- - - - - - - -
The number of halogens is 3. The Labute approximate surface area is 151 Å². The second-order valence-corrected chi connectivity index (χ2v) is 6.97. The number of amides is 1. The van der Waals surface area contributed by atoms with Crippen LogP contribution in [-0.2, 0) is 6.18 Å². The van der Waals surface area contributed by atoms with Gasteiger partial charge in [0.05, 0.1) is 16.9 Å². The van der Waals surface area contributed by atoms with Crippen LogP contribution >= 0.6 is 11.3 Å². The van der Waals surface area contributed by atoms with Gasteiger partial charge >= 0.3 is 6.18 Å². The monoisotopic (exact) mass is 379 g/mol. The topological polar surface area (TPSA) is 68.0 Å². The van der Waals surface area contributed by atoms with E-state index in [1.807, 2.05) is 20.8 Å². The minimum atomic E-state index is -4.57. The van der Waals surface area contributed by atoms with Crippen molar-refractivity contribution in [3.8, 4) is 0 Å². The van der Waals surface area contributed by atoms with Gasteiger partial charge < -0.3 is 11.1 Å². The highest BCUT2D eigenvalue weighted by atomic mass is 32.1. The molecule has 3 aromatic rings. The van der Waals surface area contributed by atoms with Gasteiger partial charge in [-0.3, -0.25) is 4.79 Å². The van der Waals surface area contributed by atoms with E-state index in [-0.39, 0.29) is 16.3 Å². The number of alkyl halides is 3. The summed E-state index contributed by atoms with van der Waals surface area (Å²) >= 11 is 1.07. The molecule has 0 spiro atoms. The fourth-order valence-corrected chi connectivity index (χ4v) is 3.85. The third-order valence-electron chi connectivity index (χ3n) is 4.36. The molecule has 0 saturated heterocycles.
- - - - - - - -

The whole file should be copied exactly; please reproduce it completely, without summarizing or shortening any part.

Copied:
The number of halogens is 3. The Labute approximate surface area is 151 Å². The second-order valence-corrected chi connectivity index (χ2v) is 6.97. The number of amides is 1. The van der Waals surface area contributed by atoms with Crippen LogP contribution in [-0.2, 0) is 6.18 Å². The van der Waals surface area contributed by atoms with Gasteiger partial charge in [0.05, 0.1) is 16.9 Å². The van der Waals surface area contributed by atoms with Crippen LogP contribution >= 0.6 is 11.3 Å². The van der Waals surface area contributed by atoms with Gasteiger partial charge >= 0.3 is 6.18 Å². The monoisotopic (exact) mass is 379 g/mol. The topological polar surface area (TPSA) is 68.0 Å². The van der Waals surface area contributed by atoms with E-state index in [1.807, 2.05) is 20.8 Å². The minimum atomic E-state index is -4.57. The van der Waals surface area contributed by atoms with Crippen molar-refractivity contribution in [3.8, 4) is 0 Å². The van der Waals surface area contributed by atoms with Gasteiger partial charge < -0.3 is 11.1 Å². The highest BCUT2D eigenvalue weighted by atomic mass is 32.1. The molecule has 3 aromatic rings. The van der Waals surface area contributed by atoms with Gasteiger partial charge in [-0.3, -0.25) is 4.79 Å². The van der Waals surface area contributed by atoms with E-state index in [-0.39, 0.29) is 16.3 Å². The number of alkyl halides is 3. The summed E-state index contributed by atoms with van der Waals surface area (Å²) >= 11 is 1.07. The molecule has 0 spiro atoms. The fourth-order valence-corrected chi connectivity index (χ4v) is 3.85. The third-order valence-electron chi connectivity index (χ3n) is 4.36. The molecule has 0 saturated heterocycles.